Tin recharged

2019-08-23T10:48:23+00:00 August 23rd, 2019|Mining in Focus|

Tin mining projects in the DRC and Namibia will benefit from new research by an engineering company in Australia, writes Syl Kacapyr.

The development of next-generation rechargeable batteries that store more energy and last longer has been stifled by an electrochemical challenge. Australian engineering company, Cornell engineers, has come up with a simple but clever solution to the problem.

Lithium-ion batteries, like those used in cellphones and electric vehicles, are limited in their electric-charge capacity because of their graphite anodes. Researchers have sought anodes made from alkali metals such as lithium and sodium because they allow for greater capacity, but alkali metals are highly reactive with traditional battery electrolytes. This can lead to the formation of dendrites – pointy metallic structures that make the battery susceptible to a shorter lifetime and potentially dangerous short-circuiting.

Tin as an interface

A team of engineers working in the lab of Lynden Archer, professor of chemical and biomolecular engineering, and director of the Cornell Energy Systems Institute, has demonstrated a cost-effective way to stabilise lithium and sodium anodes using tin as a protective interface between the anode and the battery’s electrolytes.

The research is detailed in a paper titled, ‘Fast ion transport at solid-solid interfaces in hybrid battery anodes’, published in Nature Energy in March this year. By dropping tin into a battery’s carbonate-based electrolyte, the research team found that an artificial interface instantly forms on the alkali-metal anode, creating a nanometer-thick barrier that protects the anode like a shield, while keeping it electrochemically active.

 AfriTin’s project in Uis has started producing. Image credit: Leon Louw

AfriTin’s project in Uis has started producing. Image credit: Leon Louw

Cryo-microscopy performed in the lab of Lena Kourkoutis, assistant professor of applied and engineering physics, revealed that the technique produced dendrite-free batteries. Zhengyuan Tu, a doctoral student who led the research, says the interface offers several advantages beyond simply stabilising the battery.

“The target was to find a facile process to not only protect the pristine anodes, but to also be able to store additional energy,” says Tu. “Tin and other elements have long been exciting candidates for energy storage by readily forming alloys with lithium, so this led us to the concept that a tin interface on lithium would not only offer protection, but added electrochemical activity.”

Prolonging battery life

Unlike other artificial interface materials, tin is easier to apply during the manufacturing process because it requires a minimal amount of specialised equipment and processing, according to Tu.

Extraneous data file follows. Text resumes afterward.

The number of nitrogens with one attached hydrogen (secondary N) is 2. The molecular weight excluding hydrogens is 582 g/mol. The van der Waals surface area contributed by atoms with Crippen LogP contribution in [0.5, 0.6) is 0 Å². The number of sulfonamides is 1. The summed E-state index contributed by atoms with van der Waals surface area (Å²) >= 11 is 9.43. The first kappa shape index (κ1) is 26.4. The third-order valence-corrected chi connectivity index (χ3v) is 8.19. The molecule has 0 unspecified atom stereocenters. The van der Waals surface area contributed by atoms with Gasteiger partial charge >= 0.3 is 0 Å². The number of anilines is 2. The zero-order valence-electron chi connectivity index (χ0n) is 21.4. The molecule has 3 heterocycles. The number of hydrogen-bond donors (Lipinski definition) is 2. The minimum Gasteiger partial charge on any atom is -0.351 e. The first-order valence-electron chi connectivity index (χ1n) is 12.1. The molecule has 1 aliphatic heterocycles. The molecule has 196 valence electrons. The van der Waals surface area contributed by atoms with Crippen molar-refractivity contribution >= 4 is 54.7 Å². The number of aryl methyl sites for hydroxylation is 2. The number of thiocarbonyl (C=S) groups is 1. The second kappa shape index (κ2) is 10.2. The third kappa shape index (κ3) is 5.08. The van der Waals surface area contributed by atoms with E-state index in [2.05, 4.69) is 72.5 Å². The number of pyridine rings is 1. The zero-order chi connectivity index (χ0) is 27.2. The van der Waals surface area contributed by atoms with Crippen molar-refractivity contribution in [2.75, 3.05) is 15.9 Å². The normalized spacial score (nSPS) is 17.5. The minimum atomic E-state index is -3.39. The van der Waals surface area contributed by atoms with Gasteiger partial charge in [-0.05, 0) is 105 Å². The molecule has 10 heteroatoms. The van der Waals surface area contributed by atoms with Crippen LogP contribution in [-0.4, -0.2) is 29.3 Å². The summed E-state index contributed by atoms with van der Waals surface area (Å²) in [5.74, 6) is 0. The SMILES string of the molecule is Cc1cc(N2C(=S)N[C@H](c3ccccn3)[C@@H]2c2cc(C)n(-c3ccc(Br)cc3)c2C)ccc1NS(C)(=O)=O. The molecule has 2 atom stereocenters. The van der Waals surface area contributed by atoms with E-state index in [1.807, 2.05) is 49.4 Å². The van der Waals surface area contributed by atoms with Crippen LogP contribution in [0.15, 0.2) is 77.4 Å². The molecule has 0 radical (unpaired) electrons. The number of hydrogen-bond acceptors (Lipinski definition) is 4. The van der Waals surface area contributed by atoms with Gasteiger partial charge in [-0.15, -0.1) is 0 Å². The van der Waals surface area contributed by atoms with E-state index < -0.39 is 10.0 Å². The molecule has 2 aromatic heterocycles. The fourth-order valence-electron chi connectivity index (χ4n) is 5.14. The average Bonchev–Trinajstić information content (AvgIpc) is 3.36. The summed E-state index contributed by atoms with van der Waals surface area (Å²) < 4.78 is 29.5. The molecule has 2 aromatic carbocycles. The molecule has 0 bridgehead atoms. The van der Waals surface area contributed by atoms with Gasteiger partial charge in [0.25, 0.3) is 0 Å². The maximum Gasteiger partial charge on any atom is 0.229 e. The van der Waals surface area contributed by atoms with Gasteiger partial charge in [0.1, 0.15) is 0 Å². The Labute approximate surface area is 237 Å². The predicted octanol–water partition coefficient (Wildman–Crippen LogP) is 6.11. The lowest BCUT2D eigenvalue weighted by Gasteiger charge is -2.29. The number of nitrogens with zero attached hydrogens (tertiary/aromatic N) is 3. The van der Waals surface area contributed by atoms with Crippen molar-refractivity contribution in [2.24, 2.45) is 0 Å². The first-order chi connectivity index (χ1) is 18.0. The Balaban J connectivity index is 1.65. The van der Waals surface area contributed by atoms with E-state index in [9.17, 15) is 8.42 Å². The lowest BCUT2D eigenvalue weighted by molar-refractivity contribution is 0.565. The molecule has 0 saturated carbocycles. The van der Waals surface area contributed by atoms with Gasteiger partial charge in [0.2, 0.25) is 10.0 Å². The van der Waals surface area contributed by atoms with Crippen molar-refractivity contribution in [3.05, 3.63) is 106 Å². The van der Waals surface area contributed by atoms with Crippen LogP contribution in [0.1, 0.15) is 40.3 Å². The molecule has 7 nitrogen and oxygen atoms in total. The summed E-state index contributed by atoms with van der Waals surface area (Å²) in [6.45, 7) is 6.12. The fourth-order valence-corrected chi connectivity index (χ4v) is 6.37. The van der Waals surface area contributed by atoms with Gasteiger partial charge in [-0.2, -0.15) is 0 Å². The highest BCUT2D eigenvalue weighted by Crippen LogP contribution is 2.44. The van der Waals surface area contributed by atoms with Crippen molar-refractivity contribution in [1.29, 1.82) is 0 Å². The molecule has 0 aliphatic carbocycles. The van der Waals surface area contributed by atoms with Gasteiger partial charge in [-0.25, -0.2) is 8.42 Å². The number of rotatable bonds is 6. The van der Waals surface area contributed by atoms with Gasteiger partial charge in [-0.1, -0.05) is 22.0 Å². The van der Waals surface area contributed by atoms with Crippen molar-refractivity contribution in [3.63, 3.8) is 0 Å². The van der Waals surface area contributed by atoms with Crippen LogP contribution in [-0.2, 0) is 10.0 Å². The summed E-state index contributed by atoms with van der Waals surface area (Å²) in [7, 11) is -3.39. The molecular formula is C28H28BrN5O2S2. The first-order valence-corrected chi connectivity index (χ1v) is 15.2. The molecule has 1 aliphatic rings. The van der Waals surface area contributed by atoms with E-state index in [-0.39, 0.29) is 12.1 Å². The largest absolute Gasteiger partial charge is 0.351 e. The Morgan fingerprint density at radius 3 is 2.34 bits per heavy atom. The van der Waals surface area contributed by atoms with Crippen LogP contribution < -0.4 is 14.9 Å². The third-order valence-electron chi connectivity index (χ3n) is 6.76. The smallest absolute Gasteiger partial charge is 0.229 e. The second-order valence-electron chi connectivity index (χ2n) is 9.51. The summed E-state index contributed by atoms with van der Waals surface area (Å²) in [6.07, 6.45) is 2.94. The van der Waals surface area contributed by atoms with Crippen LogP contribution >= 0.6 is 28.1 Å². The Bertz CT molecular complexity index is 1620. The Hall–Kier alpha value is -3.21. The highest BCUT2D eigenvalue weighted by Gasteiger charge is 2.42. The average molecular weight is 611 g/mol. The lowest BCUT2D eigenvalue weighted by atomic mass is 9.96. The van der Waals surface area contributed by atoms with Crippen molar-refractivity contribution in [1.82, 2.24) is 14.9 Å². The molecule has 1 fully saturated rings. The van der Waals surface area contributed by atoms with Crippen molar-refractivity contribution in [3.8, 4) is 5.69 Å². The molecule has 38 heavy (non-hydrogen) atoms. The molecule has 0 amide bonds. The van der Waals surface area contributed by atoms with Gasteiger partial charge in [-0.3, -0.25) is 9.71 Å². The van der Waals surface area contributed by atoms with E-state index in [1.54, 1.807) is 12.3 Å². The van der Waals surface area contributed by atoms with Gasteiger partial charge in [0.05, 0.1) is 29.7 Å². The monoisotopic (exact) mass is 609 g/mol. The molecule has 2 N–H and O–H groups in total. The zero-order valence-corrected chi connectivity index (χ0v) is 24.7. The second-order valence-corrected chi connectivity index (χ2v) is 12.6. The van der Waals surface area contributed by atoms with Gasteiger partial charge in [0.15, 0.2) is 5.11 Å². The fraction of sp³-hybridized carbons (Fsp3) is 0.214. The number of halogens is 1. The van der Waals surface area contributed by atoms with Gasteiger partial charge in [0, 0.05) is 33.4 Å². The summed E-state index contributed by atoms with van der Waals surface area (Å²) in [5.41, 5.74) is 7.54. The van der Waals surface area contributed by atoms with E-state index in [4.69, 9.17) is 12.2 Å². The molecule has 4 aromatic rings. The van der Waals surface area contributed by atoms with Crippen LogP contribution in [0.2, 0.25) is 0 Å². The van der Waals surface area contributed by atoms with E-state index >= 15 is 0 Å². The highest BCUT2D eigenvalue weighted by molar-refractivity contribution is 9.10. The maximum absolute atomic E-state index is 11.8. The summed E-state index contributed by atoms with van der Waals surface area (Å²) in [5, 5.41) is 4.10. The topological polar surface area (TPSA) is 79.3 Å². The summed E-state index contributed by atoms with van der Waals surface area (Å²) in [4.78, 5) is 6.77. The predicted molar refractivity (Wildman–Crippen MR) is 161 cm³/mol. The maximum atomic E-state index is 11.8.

Testing of the tin interface on a lithium anode revealed a battery life cycle of more than 500 hours at a current density of 3 milliamperes per square centimeter. The test was repeated without the protective interface and the battery lasted just 55 hours.

Alphamin’s Bisie tin project in the DRC is coming online later this year. Image credit: Leon Louw

Alphamin’s Bisie tin project in the DRC is coming online later this year. Image credit: Leon Louw

The research team reported that the source of the improvements was the ability of lithium to rapidly alloy with tin, which facilitated more uniform lithium deposition when the anode was recharged. Dendrite-free performance was observed in a variety of other experiments, including the use of a high-loading cathode material with the battery. The tin interface was also evaluated using a sodium anode, notorious for its high reactivity and propensity to form dendrites.

An enhancement in lifetime from less than 10 hours to more than 1 700 hours was observed at moderate current density.

“Lots of effort has been devoted to developing sodium-ion batteries because sodium is cheaper than lithium,” says Tu. “Although sodium-related battery technology is still in the early stage, it is a part of the metal-based battery family and is recognised to be promising.”

The research team plans to examine their hybrid anode concept to understand the design rules for using electrochemically active metals as artificial interfaces for high-energy alkali metal anodes. They have also begun efforts to optimise their anode design to facilitate larger-scale deployment.

The research was supported by the US Department of Energy’s Advanced Research Projects Agency – Energy, and by the National Science Foundation.

Syl Kacapyr is public relations and content manager for the College of Engineering.